Unity, faith, peace. Why Africans want an African pope
March 12, 2013
By Sarah Brown*
These words were common among the 20,000 messages received when CNN and mobile technology company Jana.com carried out a mobile phone survey in 11 countries asking Africans: What would be the impact of an African pope on the continent, or you?
The results provide a fascinating insight into faith on the continent, where Christianity is growing.
Sub-Saharan Africa is home to more than 500 million Christians, with Catholics accounting for around a third of that number, a 2011 study by the Pew Research Center found.
And many of those took part in the survey felt the impact would prove positive for the continent.
“The gospel would be spread into Africa,” hoped one Nigerian man, while a Ugandan respondent said he hoped an African pope would “turn Africans from secularism.”
“It would put Africa in the limelight and the world would see — we are not as bad as we are painted,” a woman from Nigeria said.
“It would inspire Africans just like [Barack] Obama did,” added a Zambian woman, drawing parallels to the landmark election of the U.S. president to power in 2008.
Many also felt that an African pope would also provide an excellent role model for Africans and a potential conduit for more conversions to the faith.
“An African pope would increase Catholicism in Africa and would also show that Africans have a voice,” said one rural Kenyan woman.
“He will be a good role model to all African children,” added a Ghanaian man.
But for others, the prospect of an African pope marked a potential milestone for their personal journey of faith.
“It will make me have a sense of belonging to the Catholic Church,” one Nigerian man said, while a Zimbabwean woman hoped fervently that a new African pontiff would “encourage me to always rely on the Lord.”
Slightly more than 50% of respondents felt the church would be more conservative under an African pope.
“As an African man, he can handle matters in the Africa way and he understands them well, based on tradition, so I think an African pope will be better,” one young Nigerian man observed.
“The Catholic Church will be ultra conservative with an African pope,” said one Nigerian woman.
“It would spread the faith with stringent Catholic doctrines,” a Ugandan man responded.
This feeling spread to opinions on homosexuality, with hopes expressed by some of those surveyed that the new pope would clamp down on same sex marriage.
“The [African] pope would fight against homosexuality in Africa,” said one Ghanaian man, while another from Rwanda said “it could be the time to fight” against homosexuality.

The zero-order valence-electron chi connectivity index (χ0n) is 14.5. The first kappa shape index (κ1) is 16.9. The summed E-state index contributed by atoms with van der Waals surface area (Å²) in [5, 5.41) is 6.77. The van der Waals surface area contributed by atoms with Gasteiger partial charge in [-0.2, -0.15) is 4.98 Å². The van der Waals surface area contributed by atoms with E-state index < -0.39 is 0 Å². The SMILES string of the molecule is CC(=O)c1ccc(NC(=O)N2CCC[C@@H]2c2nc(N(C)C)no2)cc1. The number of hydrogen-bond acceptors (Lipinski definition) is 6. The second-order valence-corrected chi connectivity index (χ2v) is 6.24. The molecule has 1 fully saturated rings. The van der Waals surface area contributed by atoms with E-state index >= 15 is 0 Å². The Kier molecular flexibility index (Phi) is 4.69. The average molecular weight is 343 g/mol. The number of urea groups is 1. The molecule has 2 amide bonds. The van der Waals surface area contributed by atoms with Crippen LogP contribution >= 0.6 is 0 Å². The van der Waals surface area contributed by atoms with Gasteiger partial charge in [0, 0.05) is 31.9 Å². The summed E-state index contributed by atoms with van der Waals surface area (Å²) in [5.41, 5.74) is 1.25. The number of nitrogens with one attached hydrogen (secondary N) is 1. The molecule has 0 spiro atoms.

“It will reduce the [amount] of sex abuse by Catholic priests and will definitely condemn gay marriage,” one Nigerian man asserted.
Racism was on the mind of many who responded to the survey, with respondents hoping that an African pope would encourage more reconciliation between races and ethnic groups.
“There will be a progressive and greater acceptance of blacks as equal to whites,” said one Nigerian man.
“It would show that the Catholic Church is not only for the whites — but every race,” Zambian woman said.
“It will make Africans know that the God can use anybody regardless of his race … so it will draw people more closer to God in Catholicism,” a Ghanaian man said.
However, not all felt an African pope would lead to equality between black and white.
“He would be used as a puppet, which automatically means the white popes would be in power,” said one Zimbabwe man.
And not all respondents were excited by the possibility of an African pope — 18% had said they did not feel the continent was ready, while 39% felt the world was not ready.
“The world isn’t exactly nice to Africans,” one Nigerian man remarked. “They will always see the Africans as corrupt people and this will cause not only the Africans but the church to lose its integrity.”
But overall, the response engendered was a fascinating snapshot of faith in the continent, and also of a desire for Africans to be represented better by one of the world’s largest, and oldest faiths.
Perhaps one Nigerian man summarised the majority of responses most succinctly.
“We have always been ruled, so let us also rule,” one 20-year-old Nigerian man demanded.
Jana conducted the poll between March 7-11, 2013 with mobile phone users from Lesotho, Rwanda, Namibia, Tanzania, Zambia, Zimbabwe, Uganda, South Africa, Kenya, Ghana, and Nigeria.
The company has pioneered polling in developing countries with fast-growing mobile networks. Participants in the survey were rewarded with additional air time.
* Source CNN
Nkemnji Global Tech
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